NHS Frimley Integrated Care Board (ICB) covers a diverse area across the three counties of Surrey, Berkshire and Hampshire. Dr Priya Kumar explains how a new multi-generational household project is supporting those at risk of health inequalities in Slough.
69% of Frimley ICB’s underserved population lives in Slough with more than 150 different languages spoken and at least a 10-year life expectancy difference from its neighbouring town. Approximately 15.1% (5,540) children live in low-income families and there is a 20-year gap with regards to the healthy years lived.
Phase 1 of the multi-generational household pilot was implemented to support the low-level herd immunity in Slough due to the low uptake of pre-school boosters. Feedback from parents suggested they were not opposed to vaccinations, but that other factors, like work schedules or caring responsibilities, were preventing them taking up the offer.
Building on the concept that 13.9% of Slough’s population live in multi-generational households, a fact that was highlighted during Covid, we decided to target multi-generational households that had outstanding immunisations. We organised home visits and used this opportunity to complete the remaining health checks for the entire family in one setting, benefiting up to three generations of residents in one go.
Using a population health approach, all the multi-generational households with outstanding pre-school boosters were identified and this data was matched to all the different health checks required to be completed within the household. This included medication reviews, QOF indicators, pre-diabetes and blood pressure checks, severe mental illness reviews, adult immunisations, breast screening, cervical and bowel screening.
Each Primary Care Network (PCN) in Slough contacted families and arranged visits for those happy to participate. We advised that all the members of the family would be reviewed in one visit, and many were arranged for after 4pm to ensure children were home from school. The hour-long visit was carried out by two staff members, and a variety of different professionals were involved, including general practitioners, nurses, healthcare assistants, pharmacists, and physician associates.
In total, over 100 households were visited over a two-week period and 68 more pre-school boosters were given at the end of the QOF year. Most of the other outstanding QOF checks were completed at the same time. NHS health checks were also provided, and family members were encouraged to collectively take up the different national cancer screening programmes.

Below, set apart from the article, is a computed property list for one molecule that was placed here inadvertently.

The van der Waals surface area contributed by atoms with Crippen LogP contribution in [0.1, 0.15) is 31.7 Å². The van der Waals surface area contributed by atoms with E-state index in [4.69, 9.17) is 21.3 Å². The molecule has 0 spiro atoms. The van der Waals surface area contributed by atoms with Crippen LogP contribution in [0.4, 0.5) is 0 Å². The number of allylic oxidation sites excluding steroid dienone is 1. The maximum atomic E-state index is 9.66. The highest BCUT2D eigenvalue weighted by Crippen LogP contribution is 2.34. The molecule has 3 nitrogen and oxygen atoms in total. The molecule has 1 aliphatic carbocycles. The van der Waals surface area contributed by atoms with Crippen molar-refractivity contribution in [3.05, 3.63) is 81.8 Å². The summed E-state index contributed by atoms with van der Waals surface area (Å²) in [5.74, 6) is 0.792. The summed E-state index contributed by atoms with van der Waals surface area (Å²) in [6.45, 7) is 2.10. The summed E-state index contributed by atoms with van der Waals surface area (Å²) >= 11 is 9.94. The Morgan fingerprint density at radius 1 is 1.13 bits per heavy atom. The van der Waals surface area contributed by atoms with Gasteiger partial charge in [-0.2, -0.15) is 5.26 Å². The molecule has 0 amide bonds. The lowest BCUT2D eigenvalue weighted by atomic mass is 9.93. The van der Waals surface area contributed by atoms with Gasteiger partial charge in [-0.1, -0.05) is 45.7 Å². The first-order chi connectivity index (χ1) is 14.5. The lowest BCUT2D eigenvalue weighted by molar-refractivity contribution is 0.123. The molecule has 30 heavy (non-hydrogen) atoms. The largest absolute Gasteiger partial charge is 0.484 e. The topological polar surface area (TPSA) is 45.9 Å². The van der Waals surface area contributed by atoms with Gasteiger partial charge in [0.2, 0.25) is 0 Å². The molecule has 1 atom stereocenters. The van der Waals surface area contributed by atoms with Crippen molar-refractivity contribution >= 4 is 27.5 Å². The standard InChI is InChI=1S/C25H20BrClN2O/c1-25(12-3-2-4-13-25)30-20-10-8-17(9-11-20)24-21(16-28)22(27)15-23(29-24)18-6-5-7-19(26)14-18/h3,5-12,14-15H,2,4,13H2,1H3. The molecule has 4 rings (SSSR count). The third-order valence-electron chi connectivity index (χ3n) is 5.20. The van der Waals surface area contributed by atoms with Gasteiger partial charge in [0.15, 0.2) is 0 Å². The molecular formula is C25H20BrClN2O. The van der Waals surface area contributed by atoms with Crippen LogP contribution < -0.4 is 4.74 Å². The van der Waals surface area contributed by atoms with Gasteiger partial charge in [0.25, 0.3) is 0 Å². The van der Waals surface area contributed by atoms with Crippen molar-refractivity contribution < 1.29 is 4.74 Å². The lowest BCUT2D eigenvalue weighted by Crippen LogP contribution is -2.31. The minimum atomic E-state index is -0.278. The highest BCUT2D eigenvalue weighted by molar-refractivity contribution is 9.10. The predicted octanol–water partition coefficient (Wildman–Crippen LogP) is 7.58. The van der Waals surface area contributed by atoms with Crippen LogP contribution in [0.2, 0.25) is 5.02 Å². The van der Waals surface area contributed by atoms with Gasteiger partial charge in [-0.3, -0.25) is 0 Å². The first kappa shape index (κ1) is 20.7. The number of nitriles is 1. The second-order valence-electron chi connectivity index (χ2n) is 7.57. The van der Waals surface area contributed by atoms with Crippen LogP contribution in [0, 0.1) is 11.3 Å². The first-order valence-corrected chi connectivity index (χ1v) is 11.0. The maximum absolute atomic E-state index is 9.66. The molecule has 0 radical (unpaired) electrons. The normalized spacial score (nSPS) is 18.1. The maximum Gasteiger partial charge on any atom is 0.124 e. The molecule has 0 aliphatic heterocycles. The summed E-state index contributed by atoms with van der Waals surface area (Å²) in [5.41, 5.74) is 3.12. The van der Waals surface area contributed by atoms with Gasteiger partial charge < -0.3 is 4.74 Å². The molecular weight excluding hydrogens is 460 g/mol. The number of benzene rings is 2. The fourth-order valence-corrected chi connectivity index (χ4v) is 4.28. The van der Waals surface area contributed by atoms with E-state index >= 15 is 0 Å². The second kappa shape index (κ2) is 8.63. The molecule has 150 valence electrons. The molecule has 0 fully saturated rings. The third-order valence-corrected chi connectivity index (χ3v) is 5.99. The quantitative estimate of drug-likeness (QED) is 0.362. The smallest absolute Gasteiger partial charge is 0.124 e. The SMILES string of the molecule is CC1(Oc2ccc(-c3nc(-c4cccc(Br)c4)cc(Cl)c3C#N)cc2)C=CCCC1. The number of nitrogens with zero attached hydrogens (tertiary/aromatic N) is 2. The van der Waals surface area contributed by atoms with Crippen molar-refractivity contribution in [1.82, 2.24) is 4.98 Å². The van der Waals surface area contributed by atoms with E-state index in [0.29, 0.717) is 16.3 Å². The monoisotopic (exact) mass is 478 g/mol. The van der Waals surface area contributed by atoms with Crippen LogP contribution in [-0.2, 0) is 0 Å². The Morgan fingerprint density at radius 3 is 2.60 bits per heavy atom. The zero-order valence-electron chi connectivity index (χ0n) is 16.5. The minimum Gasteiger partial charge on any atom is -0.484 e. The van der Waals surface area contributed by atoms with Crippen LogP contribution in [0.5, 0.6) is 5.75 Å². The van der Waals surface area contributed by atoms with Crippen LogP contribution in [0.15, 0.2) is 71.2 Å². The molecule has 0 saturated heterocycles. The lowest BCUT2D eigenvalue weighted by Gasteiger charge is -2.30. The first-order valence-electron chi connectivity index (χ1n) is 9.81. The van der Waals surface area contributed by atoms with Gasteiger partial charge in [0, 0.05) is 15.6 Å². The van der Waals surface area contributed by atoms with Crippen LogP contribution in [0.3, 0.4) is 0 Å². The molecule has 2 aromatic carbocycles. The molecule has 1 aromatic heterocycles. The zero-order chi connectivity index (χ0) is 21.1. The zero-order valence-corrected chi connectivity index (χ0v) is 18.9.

While the aim of the pilot was to boost our childhood immunisation uptake, it soon became apparent that home visiting was also important for the 40-to-60-year age group. This is the cohort we struggle to reach in general practice because of the pressures of daily life. For example, a 39-year-old man had missed his pre-diabetic check-up for the past two and a half years and by visiting him at home, we were able to take his bloods and complete all the necessary checks, as well as discussing the importance of secondary prevention. His wife also asked if we could offer him smoking cessation advice.
Another example was a household with seven children. We completed all the immunisations required, including the 12-month immunisations and flu. The mother had missed her cervical and breast screening appointments on multiple occasions. We booked her in immediately and by supporting her with her children and the bookings, she attended both appointments and completed both her cervical and breast screening checks.
By reaching out to these residents, we were able change the narrative and empower patients to care for themselves and engage with these important preventative offers. We quickly realised we could achieve much more than we initially thought by visiting the family’s home, helping us understand the patient’s home environment and social situation. We also offered social prescriptions to 25% of the cohort, which included pre-paid certificates and highlighting the support available from voluntary organisations and through digital apps.
We are now extending this into phase two of the project and have identified 441 multi-generational households (with more than five people) who have less than 30% QOF indicators completed on 31 March 2023.
The aim of phase two is to improve prevention and health outcomes with those households not engaging through the traditional routes of primary care, which could be for a variety of reasons. This work aligns with the national Core20PLUS5 strategy and supports families to move from a reactive to proactive way of accessing healthcare. As well as supporting their health, we will be working with a variety of stakeholders such as the health visitors, social prescribers, housing support teams, and voluntary sector organisations, who will be supporting the potential social needs of the family. Packs have also been created to inform families of the support available in out of hours prior to winter as well as promoting the new Slough wellbeing website and GP websites.
My hope is that this initiative will be rolled out more widely to narrow the health inequalities gap, improve the healthy years lived, identify unknown disease and support the wider determinants of health to fundamentally change the outcomes for future generations in Slough.